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|Title:||Downward Transitional Areas of Rapidly Changing Regions: The Development of Backwardness in the Rural Peripheries of the Gampaha District a case study|
|Keywords:||Downward Transitional Area, Backwardness|
|Publisher:||University of Kelaniya|
|Citation:||Sakalasooriya, Nishan, 2006. Downward Transitional Areas of Rapidly Changing Regions: The Development of Backwardness in the Rural Peripheries of the Gampaha District a case study, Proceedings of the Annual Research Symposium 2006, Faculty of Graduate Studies, University of Kelaniya, pp 48.|
|Abstract:||Regional disparity of development has been the focus of many discussions on development issues in the developing world during the past four decades. The economic growth and modernization are skewed in favour of the metropolitan core area in the Western Province of SriLanka, due to numerous historical and geographical factors. The widening inequalities at local levels have caused disintegration of socio economic system even within fast changing areas like the Gampaha district of SriLanka. The present paper is an analysis of the prevailing spatial inequality of development in the District and an exploration into causes and consequences underdevelopment of peripheral rural areas. These ongoing socio-economic processes have generated internal inequalities of the development in the district. Within the district, DS Divisions of Mirigama, Attanagalla, Weke and Divulapaitiya, Which remain as relatively backward and stagnating, amidst the growing urban and industrial sector in the Western part of the area, will be the foci of the study. The weakening of the agricultural base in the district as a whole was experienced during the last few decades. However, the dependency on small farm sector in certain areas has been a major characteristic of the economy. The weak backward linkages and insufficient services and poor infrastructure facilities are attributable to the prevailing backwardness in these study areas, according to the survey. This study closely observed micro-level variations in the villages of Akaragama East, Radwadunnna Pahala, Ethaudakanda and Kirimatiyawatta, with special reference reference to spatial patterns of poverty, migration, land tenure, caste and employment structure that are related with the peripheral backwardness. Land use changes associated with industrialization and suburban growth and concentration of services into few centers are among key areas of the discussion. Validity of available theoretical and empirical knowledge in explaining ongoing spatial changes in the study areas are evaluated in the conclusion.|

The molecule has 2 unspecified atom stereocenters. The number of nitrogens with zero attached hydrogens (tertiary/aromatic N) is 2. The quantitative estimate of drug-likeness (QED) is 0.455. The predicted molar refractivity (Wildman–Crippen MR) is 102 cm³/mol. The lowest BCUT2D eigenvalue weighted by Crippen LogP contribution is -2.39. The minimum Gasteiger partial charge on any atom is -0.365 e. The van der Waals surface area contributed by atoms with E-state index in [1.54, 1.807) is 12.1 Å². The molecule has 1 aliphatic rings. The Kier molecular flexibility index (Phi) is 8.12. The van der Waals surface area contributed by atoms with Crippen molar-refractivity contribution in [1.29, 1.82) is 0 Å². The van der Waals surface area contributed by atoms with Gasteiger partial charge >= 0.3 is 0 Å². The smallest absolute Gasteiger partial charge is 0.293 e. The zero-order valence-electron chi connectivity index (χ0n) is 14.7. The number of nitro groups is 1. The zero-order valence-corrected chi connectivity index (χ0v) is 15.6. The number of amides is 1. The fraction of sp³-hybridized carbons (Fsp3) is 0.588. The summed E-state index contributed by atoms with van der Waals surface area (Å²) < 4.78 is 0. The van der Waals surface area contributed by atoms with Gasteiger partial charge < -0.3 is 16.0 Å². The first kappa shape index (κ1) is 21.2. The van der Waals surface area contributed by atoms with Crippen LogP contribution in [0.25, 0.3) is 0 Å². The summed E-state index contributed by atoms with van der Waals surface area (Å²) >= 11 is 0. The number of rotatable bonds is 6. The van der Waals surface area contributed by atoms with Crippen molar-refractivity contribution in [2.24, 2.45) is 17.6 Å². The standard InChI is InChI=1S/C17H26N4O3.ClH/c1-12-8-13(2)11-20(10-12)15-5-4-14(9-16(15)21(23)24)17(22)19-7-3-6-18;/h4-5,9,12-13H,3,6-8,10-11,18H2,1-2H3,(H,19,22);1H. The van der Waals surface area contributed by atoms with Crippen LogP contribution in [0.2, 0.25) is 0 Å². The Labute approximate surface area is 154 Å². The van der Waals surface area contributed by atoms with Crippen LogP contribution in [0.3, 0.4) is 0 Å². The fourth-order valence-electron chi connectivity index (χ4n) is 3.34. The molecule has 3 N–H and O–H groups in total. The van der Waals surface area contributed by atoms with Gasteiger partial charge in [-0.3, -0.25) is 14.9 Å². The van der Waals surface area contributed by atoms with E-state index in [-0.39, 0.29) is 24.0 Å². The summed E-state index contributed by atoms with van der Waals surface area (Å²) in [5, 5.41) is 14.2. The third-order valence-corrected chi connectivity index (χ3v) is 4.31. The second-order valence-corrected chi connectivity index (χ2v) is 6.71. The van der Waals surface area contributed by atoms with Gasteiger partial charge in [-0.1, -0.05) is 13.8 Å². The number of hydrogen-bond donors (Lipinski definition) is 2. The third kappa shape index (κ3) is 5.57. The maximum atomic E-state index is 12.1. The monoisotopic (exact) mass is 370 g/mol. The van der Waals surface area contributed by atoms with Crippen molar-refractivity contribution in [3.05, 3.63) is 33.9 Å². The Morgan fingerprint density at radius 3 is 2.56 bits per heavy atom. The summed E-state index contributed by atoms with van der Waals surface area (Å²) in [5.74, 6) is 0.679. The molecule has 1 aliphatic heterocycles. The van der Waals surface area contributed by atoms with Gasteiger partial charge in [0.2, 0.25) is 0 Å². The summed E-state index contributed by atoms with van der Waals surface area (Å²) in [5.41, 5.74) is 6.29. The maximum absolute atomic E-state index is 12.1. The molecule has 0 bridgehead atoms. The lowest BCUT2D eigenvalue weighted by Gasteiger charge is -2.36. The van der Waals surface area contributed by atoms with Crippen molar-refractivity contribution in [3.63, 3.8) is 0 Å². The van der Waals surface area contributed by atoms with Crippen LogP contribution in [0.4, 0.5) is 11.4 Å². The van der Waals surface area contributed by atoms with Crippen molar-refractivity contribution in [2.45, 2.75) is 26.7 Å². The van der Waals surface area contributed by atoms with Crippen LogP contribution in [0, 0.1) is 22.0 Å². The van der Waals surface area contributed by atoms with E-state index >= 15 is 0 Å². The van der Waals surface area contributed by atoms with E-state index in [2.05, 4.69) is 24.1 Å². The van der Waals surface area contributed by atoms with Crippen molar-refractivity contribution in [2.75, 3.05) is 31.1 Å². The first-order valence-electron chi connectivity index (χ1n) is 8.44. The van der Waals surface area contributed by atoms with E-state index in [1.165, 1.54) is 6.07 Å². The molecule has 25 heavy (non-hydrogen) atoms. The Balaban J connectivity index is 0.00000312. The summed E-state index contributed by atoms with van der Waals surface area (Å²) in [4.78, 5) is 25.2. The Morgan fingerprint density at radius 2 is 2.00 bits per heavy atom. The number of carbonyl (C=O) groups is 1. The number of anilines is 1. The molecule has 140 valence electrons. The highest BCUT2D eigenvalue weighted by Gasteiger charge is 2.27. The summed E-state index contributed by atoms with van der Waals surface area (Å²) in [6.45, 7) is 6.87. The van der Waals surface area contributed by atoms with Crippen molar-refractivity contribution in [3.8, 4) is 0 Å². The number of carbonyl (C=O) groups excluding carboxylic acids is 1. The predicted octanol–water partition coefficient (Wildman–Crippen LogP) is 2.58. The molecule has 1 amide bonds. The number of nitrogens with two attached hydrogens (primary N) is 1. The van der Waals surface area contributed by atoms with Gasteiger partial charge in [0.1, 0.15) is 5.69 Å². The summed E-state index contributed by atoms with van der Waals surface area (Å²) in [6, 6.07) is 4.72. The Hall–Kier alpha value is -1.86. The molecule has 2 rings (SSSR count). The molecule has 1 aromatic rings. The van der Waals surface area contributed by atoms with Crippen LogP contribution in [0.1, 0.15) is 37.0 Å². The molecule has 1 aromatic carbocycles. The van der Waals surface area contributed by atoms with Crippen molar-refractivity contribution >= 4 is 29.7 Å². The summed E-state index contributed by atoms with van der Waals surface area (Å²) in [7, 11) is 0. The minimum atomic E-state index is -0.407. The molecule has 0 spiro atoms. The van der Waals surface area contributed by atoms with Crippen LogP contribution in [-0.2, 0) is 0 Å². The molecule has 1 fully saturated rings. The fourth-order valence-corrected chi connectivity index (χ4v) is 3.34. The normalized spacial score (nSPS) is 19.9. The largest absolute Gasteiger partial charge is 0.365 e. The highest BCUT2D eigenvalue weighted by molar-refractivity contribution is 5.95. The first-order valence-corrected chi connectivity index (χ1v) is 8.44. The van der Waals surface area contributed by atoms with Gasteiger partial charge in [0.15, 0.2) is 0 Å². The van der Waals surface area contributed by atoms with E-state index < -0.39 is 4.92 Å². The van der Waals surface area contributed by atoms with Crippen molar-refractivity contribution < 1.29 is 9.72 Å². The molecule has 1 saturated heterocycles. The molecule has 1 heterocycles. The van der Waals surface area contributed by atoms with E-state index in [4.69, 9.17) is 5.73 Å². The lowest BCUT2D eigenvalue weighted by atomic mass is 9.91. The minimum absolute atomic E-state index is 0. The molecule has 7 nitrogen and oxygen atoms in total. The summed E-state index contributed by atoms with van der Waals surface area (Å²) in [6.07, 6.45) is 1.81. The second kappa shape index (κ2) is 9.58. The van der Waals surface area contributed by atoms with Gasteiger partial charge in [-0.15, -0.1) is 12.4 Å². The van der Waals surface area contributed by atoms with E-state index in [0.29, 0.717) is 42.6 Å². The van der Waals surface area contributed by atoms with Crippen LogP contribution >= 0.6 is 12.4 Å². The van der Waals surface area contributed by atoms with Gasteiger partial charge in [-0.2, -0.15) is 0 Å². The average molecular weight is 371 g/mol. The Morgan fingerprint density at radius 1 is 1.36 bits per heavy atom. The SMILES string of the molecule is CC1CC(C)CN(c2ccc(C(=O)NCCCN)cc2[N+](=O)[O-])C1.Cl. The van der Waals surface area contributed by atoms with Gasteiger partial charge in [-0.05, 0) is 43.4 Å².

|Appears in Collections:||ARS - 2006|
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